Ten Time-Saving Tips for NaturallySpeaking

Sometimes the difference between doing well and just getting by when using new software is a well-placed piece of advice from a wiser and more experienced mentor. Here are ten things you may wish somebody had told you before.

Using hotkeys in dialog boxes

The varied features of dialog boxes, the radio buttons, check boxes, and so on, respond unevenly to voice commands. In some dialog boxes, you can say, “Click Never Ask Me This Question Againand have a check mark show up in the Never Ask Me This Question Again check box. In other dialog boxes, it doesn’t work. But saying, “Press Alt S” works every time.

Positioning the microphone the same way every time

Misplaced microphones are the number one cause of error. NaturallySpeaking learns best when you sound the same way every time you say a word. And even if you actually say the word the same way every time, it sounds different if your microphone isn’t in quite the same location.

Changing your mouse habits

These are all those things that you might be in the habit of doing with your computer’s mouse: clicking toolbar buttons, using scroll bars, dragging and dropping, clicking links on web pages, and relocating the cursor.

Also, learn to do the same actions with other commands. Use the web commands with Internet Explorer or Firefox. Say, “Press Page Down” or “Press Page Up” instead of clicking the scroll bar. Use menu commands instead of toolbar buttons. Cut and paste with hotkeys instead of dragging and dropping. Use the Move and Go commands to put the cursor where you want. You can also try the ‘scroll down’ commands to navigate.

Drinking with a straw

Dictating is thirsty work. You can maintain a clear, steady tone of voice and avoid doing damage to your throat if you keep something to drink close at hand and sip it occasionally. But there is no way to raise a cup to your lips without moving the microphone. The solution is to drink through a straw!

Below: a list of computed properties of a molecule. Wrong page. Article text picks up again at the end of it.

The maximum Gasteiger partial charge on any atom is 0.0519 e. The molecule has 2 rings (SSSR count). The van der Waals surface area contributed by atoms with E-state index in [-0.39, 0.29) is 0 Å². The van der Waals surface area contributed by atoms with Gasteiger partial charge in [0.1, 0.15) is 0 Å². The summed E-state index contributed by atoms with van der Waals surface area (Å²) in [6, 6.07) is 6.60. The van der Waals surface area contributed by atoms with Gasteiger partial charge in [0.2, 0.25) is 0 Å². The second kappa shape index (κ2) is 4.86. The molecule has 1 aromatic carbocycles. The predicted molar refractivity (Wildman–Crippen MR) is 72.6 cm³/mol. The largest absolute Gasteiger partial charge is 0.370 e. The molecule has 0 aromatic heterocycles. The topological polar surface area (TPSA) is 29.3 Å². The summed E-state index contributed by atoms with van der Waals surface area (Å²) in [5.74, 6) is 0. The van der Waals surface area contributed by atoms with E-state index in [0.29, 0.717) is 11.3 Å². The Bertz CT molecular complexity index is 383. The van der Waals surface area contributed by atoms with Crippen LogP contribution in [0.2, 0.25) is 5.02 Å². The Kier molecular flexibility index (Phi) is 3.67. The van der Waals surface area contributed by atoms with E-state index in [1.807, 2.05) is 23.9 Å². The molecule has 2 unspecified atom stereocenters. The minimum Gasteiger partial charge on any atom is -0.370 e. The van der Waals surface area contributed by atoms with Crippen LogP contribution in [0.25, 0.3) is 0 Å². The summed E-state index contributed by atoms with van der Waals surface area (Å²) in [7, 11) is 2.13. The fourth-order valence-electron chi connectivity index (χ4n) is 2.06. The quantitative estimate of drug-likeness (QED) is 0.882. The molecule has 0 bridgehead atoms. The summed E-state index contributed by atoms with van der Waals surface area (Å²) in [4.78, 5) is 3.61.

Turning off automatic spell checking in word processors

NaturallySpeaking is incapable of making a spelling error. So spell-checking is a waste of your computer’s resources. If NaturallySpeaking seems a bit sluggish when you’re using a word processor, turn off that word processor’s spell checker.

In Word, choose Tools→Options from the menu, and then click the Spelling and Grammar tab. Make sure the Check Spelling As You Type check box isn’t selected.

Working on small pieces of large documents

This tip is another RAM-saver. Large documents take up a lot of your computer’s memory, memory that could be better applied to improving the performance of NaturallySpeaking. Don’t make your computer keep your whole novel in memory if you really only need to work on one scene. Put the scene in a separate file and work on that file instead.

Using dictation shortcuts

You can save a lot of time by teaching NaturallySpeaking some shortcuts. Teach your NaturallySpeaking assistant to type “the Honorable Judge James J. Wackelgoober” when you say “the boss,” or to reproduce your full street address when you say “my address.”

Turning the microphone off when you stop dictating

NaturallySpeaking and the microphone that comes with it are usually good enough that they don’t pay attention to random noises. The microphone doesn’t, however, know that you have just picked up the phone or are talking to the person who just came into your office. It's good to get in the habit of pressing the + key on the keyboard (or clicking the microphone icon) when you are interrupted or otherwise done dictating.

Selecting or correcting longer phrases

When you dictate “a hippopotamus” and NaturallySpeaking types “the hippopotamus,” don’t just say, “Correct the.” NaturallySpeaking may mishear it again, and there’s bound to be a "the" in your document somewhere else that it will try to correct instead.

Speak the command, “Correct the hippopotamus.” Chances are good that only one occurrence of “the hippopotamus” is currently displayed and that NaturallySpeaking will pick it out for you right away.

Using the physical mouse and keyboard

In theory, you can do just about anything with the NaturallySpeaking voice commands. Voice commands like MouseGrid and Click give you a virtual mouse. Sometimes, however, doing something by voice is simply a pain. If you know that you can do it in three clicks of a mouse’s tail, do it. You’ll have better days, and you can figure out how to handle the situation with voice commands then. Meanwhile, you stay productive.

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